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Talking peace.

PROTESTERS at the Pearl Roundabout are being taught non-violent strategies in the mould of Mahatma Gandhi so they can express their demands peacefully.

The Bahrain Youth Society for Human Rights has re-launched its Youth Against Violence programme to prevent demonstrations from turning violent.


"We started the project in 2007 and trained more than 200 people in villages," society president Mohammed Al Maskati told the GDN.

He said the training appeared to be paying off as protesters had begun using their strategies such as presenting flowers to riot police before the start of a demonstration and wearing certain coloured clothing as a symbol of protest.

"One can notice the change as the youth are using creative posters or singing nationalist songs among other peaceful activities and protesting at the same time," he said.

"Here at our tent, volunteers are explaining to them different ways they can protest without being violent.

"We inspire them by telling them about the non-violent approach by Mahatma Gandhi and work of Martin Luther King."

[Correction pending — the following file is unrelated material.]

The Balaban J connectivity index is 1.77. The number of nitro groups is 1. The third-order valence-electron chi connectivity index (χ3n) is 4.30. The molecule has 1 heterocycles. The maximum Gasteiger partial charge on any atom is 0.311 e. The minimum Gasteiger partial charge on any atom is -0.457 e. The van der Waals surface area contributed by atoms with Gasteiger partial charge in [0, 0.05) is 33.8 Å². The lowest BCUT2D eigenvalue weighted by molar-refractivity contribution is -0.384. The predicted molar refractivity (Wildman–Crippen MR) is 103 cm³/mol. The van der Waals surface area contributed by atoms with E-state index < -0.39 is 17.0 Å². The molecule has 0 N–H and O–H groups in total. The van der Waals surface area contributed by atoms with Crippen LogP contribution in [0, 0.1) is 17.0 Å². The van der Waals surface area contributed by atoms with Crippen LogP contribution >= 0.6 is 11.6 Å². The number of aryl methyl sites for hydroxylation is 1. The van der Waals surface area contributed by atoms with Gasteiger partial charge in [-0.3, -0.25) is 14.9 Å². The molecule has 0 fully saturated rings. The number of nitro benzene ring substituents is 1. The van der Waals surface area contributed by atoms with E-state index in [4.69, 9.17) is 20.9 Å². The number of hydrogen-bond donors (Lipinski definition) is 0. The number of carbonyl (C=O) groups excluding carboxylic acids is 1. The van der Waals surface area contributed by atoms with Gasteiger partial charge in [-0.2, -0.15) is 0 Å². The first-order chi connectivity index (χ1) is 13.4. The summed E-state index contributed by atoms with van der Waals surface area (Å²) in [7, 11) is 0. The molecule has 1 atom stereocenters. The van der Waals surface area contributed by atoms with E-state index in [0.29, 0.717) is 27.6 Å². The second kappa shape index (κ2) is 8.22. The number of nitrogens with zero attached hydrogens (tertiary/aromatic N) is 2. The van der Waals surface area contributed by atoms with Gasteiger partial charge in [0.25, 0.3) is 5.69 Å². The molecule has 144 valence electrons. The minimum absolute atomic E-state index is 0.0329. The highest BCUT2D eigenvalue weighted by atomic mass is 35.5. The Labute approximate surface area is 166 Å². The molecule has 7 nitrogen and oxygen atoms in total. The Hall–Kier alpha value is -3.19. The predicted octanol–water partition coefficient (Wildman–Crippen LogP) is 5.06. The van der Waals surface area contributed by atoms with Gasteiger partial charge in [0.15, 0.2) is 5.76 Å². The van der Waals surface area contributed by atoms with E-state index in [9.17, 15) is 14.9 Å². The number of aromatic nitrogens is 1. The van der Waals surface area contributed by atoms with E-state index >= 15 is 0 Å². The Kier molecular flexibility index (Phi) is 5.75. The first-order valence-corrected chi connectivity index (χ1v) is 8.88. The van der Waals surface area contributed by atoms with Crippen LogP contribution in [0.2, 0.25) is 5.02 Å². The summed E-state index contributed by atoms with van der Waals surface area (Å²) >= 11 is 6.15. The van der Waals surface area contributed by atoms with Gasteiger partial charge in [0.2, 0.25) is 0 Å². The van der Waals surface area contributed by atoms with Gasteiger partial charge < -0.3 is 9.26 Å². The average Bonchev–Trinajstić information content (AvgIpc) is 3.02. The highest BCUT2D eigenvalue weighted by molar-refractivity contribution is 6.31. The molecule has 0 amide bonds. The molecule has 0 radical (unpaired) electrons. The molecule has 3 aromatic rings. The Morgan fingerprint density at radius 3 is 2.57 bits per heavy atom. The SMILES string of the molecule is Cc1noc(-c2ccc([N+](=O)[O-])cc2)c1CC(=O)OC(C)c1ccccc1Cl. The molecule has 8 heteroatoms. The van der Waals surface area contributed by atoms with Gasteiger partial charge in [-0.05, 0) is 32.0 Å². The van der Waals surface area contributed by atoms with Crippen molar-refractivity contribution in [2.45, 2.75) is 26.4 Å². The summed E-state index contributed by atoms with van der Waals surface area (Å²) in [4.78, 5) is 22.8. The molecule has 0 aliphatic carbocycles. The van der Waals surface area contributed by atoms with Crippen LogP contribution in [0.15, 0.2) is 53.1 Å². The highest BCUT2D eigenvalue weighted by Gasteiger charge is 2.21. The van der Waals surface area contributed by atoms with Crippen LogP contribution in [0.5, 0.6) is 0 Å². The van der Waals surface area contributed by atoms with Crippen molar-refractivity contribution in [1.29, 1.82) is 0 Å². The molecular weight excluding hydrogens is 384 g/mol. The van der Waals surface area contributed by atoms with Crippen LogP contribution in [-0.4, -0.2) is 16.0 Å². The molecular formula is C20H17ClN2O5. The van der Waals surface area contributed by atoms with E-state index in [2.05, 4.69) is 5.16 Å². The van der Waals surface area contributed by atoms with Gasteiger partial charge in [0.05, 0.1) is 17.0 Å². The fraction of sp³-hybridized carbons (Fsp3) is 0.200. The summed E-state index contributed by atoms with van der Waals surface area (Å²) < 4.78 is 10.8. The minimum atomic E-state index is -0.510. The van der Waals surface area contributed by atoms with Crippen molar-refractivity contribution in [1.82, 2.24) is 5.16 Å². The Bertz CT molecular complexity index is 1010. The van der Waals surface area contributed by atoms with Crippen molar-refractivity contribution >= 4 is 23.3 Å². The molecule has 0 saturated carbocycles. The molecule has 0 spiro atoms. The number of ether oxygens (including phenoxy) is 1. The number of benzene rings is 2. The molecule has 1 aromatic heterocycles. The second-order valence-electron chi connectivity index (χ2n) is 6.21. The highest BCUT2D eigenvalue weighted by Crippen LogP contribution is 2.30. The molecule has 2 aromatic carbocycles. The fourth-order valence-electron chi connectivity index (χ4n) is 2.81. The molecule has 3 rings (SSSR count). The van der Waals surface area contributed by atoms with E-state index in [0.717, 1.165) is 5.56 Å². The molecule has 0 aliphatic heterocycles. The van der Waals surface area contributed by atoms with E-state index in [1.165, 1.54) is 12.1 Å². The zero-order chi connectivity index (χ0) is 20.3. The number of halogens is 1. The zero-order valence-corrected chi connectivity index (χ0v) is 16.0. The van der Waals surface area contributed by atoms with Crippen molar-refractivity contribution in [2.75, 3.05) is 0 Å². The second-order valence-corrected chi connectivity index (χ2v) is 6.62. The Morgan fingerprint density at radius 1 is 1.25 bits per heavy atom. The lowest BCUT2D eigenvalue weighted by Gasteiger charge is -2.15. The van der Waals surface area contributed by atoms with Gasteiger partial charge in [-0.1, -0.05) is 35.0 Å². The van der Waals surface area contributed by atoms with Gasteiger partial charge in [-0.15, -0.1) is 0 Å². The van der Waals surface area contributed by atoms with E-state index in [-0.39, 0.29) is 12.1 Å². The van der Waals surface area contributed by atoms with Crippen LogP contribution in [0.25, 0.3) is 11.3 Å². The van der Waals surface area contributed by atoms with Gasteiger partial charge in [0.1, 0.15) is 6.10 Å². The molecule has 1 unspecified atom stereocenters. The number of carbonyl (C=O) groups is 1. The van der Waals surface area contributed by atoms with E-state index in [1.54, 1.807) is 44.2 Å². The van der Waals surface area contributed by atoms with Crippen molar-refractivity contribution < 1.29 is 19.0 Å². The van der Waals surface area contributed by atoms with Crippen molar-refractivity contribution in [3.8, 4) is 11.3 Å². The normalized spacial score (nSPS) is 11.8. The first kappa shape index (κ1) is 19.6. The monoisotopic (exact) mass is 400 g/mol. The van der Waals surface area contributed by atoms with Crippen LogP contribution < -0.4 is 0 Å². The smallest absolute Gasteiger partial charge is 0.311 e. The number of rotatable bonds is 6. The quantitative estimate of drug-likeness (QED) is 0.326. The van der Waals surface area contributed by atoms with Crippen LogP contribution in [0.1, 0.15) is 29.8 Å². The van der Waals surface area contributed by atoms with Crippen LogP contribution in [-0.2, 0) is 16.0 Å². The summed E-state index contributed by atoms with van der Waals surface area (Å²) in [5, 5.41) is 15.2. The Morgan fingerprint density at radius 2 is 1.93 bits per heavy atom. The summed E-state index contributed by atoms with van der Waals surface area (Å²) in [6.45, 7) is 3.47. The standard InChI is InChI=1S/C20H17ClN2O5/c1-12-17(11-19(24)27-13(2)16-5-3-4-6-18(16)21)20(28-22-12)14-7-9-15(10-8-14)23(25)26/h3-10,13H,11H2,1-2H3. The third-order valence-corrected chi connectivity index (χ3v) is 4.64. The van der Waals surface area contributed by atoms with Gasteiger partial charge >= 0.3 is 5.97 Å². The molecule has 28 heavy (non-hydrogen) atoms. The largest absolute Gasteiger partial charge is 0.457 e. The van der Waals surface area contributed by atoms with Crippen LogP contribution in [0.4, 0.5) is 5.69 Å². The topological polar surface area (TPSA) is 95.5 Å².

He said the society had 198 methods for the youth to demonstrate without resorting to throwing stones or Molotov cocktails.

"We want them to say it with flowers, not stones," said Mr Al Maskati.

"They are now painting, flying kites, using balloons and even chanting unity slogans.

"It is clear that they are peaceful and want their demands to be considered by the government," Mr Al Maskati added.

As part of the training, the society teamed up with the Centre for Applied Non-violent Action and Strategies, Serbia, to send trainers to Bahrain in 2008.

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Publication:Gulf Daily News (Manama, Bahrain)
Date:Feb 27, 2011
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